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February 25, 2012
Star News


NEPA monitors marine parks

The National Environment and Planning Agency (NEPA) has been carrying out several monitoring exercises at the Montego Bay, Negril, and Ocho Rios marine parks under the Climate Change Adaptation for Disaster and Risk Reduction Project.

These parks comprise ecological structures such as coral reefs, seagrass beds, sandy shores, rocky shores, and mangrove forests.

Speaking with JIS, on a tour of the Montego Bay Marine Park in St James, recently, project coordinator at NEPA, Nichelle Oxford, said the agency had been mandated to implement innovative ways of becoming more resilient to climate change in light of the frequent occurrences of natural hazards.

She pointed out that climate change is likely to occur, and although it cannot be prevented, there are several ways of becoming more resilient to it by monitoring coral reefs.

"We have installed four data loggers in the marine park protected area, and the purpose of these data loggers is to monitor temperature because temperature rise is associated with climate change, which negatively impacts our coral reefs," she explained.

Data loggers are devices that record temperature at different intervals. they are carefully monitored by NEPA. They also help to detect incidents that are likely to happen.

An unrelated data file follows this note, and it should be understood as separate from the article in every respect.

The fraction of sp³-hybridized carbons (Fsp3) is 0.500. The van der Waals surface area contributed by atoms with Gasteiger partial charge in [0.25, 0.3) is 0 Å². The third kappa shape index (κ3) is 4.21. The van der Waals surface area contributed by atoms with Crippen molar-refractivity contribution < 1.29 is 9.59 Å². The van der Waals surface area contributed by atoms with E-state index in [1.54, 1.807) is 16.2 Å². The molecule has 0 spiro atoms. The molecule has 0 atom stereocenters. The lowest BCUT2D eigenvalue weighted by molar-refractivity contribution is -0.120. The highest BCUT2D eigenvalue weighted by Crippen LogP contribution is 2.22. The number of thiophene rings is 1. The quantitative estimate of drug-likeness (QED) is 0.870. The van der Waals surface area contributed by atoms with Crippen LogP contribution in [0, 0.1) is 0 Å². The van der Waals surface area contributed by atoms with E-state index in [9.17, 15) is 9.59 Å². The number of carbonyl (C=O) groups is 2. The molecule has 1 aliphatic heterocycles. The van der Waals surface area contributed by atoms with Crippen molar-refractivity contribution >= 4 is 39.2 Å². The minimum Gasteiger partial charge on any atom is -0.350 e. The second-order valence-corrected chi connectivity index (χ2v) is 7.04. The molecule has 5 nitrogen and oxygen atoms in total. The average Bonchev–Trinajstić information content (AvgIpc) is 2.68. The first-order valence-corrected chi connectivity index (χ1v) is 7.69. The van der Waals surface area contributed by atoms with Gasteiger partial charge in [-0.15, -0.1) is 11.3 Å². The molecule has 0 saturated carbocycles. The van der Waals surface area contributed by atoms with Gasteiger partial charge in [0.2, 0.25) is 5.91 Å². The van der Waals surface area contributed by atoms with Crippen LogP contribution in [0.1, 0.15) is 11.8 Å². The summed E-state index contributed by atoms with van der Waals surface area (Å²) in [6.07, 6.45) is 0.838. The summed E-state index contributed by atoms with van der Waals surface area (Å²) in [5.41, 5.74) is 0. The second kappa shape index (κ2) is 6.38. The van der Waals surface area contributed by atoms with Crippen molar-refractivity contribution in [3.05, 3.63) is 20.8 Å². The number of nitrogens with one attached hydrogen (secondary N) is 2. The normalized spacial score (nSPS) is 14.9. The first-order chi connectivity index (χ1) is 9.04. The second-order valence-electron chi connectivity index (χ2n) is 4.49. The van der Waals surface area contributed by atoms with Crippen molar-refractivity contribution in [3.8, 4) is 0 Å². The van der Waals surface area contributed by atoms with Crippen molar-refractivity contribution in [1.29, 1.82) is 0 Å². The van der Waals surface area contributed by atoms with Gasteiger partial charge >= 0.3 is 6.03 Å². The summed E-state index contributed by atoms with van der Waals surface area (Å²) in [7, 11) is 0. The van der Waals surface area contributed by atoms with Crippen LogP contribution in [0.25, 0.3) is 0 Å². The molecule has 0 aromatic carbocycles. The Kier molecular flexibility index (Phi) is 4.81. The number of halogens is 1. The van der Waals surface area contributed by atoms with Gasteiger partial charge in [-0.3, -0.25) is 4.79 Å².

"With this bit of information, we are able to determine the status of the reefs throughout the year and are able to caution tour operators about which reef to avoid to lessen the negative impacts caused by man-made factors," she said.

Coral bleaching

Oxford said the information accumulated from these devices is currently being used as an indicator to determine when coral bleaching is likely to occur, based on the temperature readings.

She explained that coral bleaching occurs when the sea temperature rises, which results in the loss of protection of the reefs. Therefore, focus is being placed on these ecosystems.

She added that it is crucial to monitor coral reefs because they are very sensitive to temperature and they function as a natural buffer against increased storm activity, storm surges, and tropical systems.

Oxford told JIS News that several artificial reefs have been put in place at the Montego Bay Marine Park, as well as the replanting of seagrass to further protect the nation's shoreline.

"We are committed to playing our part, which involves increasing the resilience of climate change to boost these areas," she said.

Other components of the project are the re-establishing of sand dunes, replanting of mangroves in degraded coastal areas such as the Palisadoes protected area, Portland Bight in Clarendon, and Great Morass and Refuge Cay in St Thomas.

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